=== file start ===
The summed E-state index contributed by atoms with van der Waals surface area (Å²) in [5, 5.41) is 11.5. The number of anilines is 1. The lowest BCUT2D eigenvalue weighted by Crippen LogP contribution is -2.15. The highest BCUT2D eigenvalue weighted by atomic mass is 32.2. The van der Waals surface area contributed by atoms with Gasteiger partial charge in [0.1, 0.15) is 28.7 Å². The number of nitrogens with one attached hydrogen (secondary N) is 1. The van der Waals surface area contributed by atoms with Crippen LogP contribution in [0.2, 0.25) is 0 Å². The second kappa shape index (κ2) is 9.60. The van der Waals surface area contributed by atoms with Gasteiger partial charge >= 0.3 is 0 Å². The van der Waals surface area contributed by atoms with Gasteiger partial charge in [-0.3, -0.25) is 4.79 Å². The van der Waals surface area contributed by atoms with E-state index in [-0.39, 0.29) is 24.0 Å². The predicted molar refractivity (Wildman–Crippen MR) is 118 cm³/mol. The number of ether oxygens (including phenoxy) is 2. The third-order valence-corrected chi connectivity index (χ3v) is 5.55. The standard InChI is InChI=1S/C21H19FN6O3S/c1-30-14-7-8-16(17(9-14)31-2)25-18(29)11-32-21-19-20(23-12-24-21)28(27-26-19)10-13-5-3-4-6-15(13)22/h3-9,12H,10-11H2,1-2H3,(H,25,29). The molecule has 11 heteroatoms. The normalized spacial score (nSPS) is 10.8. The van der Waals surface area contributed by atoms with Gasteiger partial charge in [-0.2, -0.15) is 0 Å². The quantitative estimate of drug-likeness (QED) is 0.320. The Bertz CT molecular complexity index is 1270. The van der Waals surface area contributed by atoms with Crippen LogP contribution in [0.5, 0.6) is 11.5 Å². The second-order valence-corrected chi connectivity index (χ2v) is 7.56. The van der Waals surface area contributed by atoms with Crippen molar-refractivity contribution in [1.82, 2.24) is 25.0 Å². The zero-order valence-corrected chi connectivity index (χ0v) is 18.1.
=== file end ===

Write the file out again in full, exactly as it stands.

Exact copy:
The summed E-state index contributed by atoms with van der Waals surface area (Å²) in [5, 5.41) is 11.5. The number of anilines is 1. The lowest BCUT2D eigenvalue weighted by Crippen LogP contribution is -2.15. The highest BCUT2D eigenvalue weighted by atomic mass is 32.2. The van der Waals surface area contributed by atoms with Gasteiger partial charge in [0.1, 0.15) is 28.7 Å². The number of nitrogens with one attached hydrogen (secondary N) is 1. The van der Waals surface area contributed by atoms with Crippen LogP contribution in [0.2, 0.25) is 0 Å². The second kappa shape index (κ2) is 9.60. The van der Waals surface area contributed by atoms with Gasteiger partial charge >= 0.3 is 0 Å². The van der Waals surface area contributed by atoms with Gasteiger partial charge in [-0.3, -0.25) is 4.79 Å². The van der Waals surface area contributed by atoms with E-state index in [-0.39, 0.29) is 24.0 Å². The predicted molar refractivity (Wildman–Crippen MR) is 118 cm³/mol. The number of ether oxygens (including phenoxy) is 2. The third-order valence-corrected chi connectivity index (χ3v) is 5.55. The standard InChI is InChI=1S/C21H19FN6O3S/c1-30-14-7-8-16(17(9-14)31-2)25-18(29)11-32-21-19-20(23-12-24-21)28(27-26-19)10-13-5-3-4-6-15(13)22/h3-9,12H,10-11H2,1-2H3,(H,25,29). The molecule has 11 heteroatoms. The normalized spacial score (nSPS) is 10.8. The van der Waals surface area contributed by atoms with Gasteiger partial charge in [-0.2, -0.15) is 0 Å². The quantitative estimate of drug-likeness (QED) is 0.320. The Bertz CT molecular complexity index is 1270. The van der Waals surface area contributed by atoms with Crippen LogP contribution in [0.5, 0.6) is 11.5 Å². The second-order valence-corrected chi connectivity index (χ2v) is 7.56. The van der Waals surface area contributed by atoms with Crippen molar-refractivity contribution in [1.82, 2.24) is 25.0 Å². The zero-order valence-corrected chi connectivity index (χ0v) is 18.1.